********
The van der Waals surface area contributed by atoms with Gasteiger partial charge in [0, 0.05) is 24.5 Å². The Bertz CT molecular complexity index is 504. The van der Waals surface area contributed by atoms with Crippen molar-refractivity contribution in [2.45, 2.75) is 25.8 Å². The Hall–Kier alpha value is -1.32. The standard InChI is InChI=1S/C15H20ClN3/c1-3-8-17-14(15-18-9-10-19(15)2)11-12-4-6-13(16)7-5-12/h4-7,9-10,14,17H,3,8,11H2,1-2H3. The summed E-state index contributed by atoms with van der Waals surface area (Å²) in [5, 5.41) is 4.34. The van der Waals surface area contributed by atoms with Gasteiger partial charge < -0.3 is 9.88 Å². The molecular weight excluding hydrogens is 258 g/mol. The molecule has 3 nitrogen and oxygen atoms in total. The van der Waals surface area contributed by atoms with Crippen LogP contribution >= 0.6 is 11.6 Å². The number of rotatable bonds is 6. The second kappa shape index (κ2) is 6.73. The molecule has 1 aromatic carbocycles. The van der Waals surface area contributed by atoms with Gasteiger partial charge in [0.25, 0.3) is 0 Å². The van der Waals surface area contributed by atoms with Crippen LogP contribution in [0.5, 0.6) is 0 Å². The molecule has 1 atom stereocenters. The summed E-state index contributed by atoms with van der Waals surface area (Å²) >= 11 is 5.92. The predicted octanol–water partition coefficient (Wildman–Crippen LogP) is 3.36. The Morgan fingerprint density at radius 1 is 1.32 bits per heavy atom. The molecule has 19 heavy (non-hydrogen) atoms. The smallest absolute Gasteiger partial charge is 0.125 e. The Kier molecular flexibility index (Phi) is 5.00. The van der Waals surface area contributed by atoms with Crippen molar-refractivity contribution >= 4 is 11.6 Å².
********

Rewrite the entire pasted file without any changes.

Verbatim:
The van der Waals surface area contributed by atoms with Gasteiger partial charge in [0, 0.05) is 24.5 Å². The Bertz CT molecular complexity index is 504. The van der Waals surface area contributed by atoms with Crippen molar-refractivity contribution in [2.45, 2.75) is 25.8 Å². The Hall–Kier alpha value is -1.32. The standard InChI is InChI=1S/C15H20ClN3/c1-3-8-17-14(15-18-9-10-19(15)2)11-12-4-6-13(16)7-5-12/h4-7,9-10,14,17H,3,8,11H2,1-2H3. The summed E-state index contributed by atoms with van der Waals surface area (Å²) in [5, 5.41) is 4.34. The van der Waals surface area contributed by atoms with Gasteiger partial charge < -0.3 is 9.88 Å². The molecular weight excluding hydrogens is 258 g/mol. The molecule has 3 nitrogen and oxygen atoms in total. The van der Waals surface area contributed by atoms with Crippen LogP contribution >= 0.6 is 11.6 Å². The number of rotatable bonds is 6. The second kappa shape index (κ2) is 6.73. The molecule has 1 aromatic carbocycles. The van der Waals surface area contributed by atoms with Gasteiger partial charge in [0.25, 0.3) is 0 Å². The van der Waals surface area contributed by atoms with Crippen LogP contribution in [0.5, 0.6) is 0 Å². The molecule has 1 atom stereocenters. The summed E-state index contributed by atoms with van der Waals surface area (Å²) >= 11 is 5.92. The predicted octanol–water partition coefficient (Wildman–Crippen LogP) is 3.36. The Morgan fingerprint density at radius 1 is 1.32 bits per heavy atom. The molecule has 19 heavy (non-hydrogen) atoms. The smallest absolute Gasteiger partial charge is 0.125 e. The Kier molecular flexibility index (Phi) is 5.00. The van der Waals surface area contributed by atoms with Crippen molar-refractivity contribution >= 4 is 11.6 Å².